Excellent point Rob. I of course was thinking of the default behavior when you declare an array. I've edited my above comment to make it clearer.

Originally posted by Juan Manuel Alberto de los Santos:
what do you mean with, "non-empty array"



I mean an array that does not have any values/elements in it. For example:



For an empty array, there are no elements, and therefore no indexes. So the formulas I gave in my first post are not valid. Not only is there nothing at index 0, index 0 does not exist.

Originally posted by Juan Manuel Alberto de los Santos:
what do you mean ... "zero based array" ?



Saying "zero-based array" means I am referring to an array who's first element has an index of 0. An "one-based array" means the first index is 1. And the third type is an "n-based array" which means I am referring to an array who's first element has a programmer-specified value for its index. (n-based arrays are more common in languages other than Java). You can take a look at the Wikipedia article on Arrays for more information. Keep in mind that that article is talking about the general computer science topic of arrays, and not their specific implementation in Java. For that, you can refer to the Java Tutorial's lesson on arrays.

Originally posted by Juan Manuel Alberto de los Santos:
this is the question that confused me ... i don't understand the part in bolds ... String indexes are 0-based, and in delete the end is exclusive.



"0-based" is the same as "zero-based" which I just discussed. So lets look at what is meant by "the end [index] is exclusive". When methods that deal with Arrays (or buffers that are backed by arrays) take index values, they need to tell you whether the index value is inclusive or exclusive. That is, does it include the element at the index or not.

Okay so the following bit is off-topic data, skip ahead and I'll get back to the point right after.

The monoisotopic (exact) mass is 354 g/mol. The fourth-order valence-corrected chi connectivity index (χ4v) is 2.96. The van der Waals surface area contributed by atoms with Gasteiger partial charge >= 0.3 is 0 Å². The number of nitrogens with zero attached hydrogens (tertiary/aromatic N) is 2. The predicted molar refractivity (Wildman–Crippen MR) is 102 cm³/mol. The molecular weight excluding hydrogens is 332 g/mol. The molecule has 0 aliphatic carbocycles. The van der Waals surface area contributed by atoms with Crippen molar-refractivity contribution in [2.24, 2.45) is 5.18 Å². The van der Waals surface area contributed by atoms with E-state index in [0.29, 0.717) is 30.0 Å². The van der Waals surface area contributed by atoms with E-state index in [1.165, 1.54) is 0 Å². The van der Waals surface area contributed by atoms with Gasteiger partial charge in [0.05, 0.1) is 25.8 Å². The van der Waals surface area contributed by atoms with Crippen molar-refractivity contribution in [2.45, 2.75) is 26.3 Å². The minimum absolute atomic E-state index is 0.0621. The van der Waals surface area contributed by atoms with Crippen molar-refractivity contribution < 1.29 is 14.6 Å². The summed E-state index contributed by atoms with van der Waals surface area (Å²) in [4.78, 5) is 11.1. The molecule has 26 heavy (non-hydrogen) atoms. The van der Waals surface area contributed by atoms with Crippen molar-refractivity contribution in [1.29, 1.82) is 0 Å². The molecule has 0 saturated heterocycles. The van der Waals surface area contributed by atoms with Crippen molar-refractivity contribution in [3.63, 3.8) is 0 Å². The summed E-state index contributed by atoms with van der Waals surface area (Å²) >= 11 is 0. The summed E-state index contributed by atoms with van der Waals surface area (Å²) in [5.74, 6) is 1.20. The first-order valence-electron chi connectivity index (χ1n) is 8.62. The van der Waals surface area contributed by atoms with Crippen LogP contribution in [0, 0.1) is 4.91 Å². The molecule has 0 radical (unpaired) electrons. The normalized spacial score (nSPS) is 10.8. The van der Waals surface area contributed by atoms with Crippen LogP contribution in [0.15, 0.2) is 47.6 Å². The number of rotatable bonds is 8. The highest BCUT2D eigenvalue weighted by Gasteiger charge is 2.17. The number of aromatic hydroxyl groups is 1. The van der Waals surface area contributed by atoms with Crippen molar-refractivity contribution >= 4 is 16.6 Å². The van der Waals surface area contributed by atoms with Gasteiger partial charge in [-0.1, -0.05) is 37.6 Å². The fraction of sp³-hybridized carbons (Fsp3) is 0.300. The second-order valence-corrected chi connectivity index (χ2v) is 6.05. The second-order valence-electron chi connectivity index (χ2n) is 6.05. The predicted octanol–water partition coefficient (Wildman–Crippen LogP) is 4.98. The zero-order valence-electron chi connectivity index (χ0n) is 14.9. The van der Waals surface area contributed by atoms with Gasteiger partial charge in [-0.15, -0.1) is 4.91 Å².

For example, in the example you provided, after the insert on line 5, the String buffer content is "012345678 abcdef" (Notice on line 3 the original value had a space at the end; thus the reason for the space between the '8' and 'a'). If we look at that as an array, we have:



When the delete is done, 3 is passed in as the start index, and 8 as the end index. After the delete, the value is: "0128 abcdef" So notice the '3' at index 3 was deleted, but the '8' at index 8 was not. That is because for the delete method, the start index is inclusive (meaning the value at that index is included in the action) and the end index is exclusive (meaning the value is excluded from the action). If the delete method used the end index inclusively, the value after the delete would have been "012 abcdef", because the '8' at index 8 would have been deleted. But in reality, the delete method treats the end index parameter exclusively. So if we actually wanted to delete the last character (and only the last character), we would do this:


I hope that helps.
[ July 26, 2008: Message edited by: Mark Vedder ]
 
Juan Manuel Alberto de los Santos
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thanks for the detailed explanation ... now is more than cleared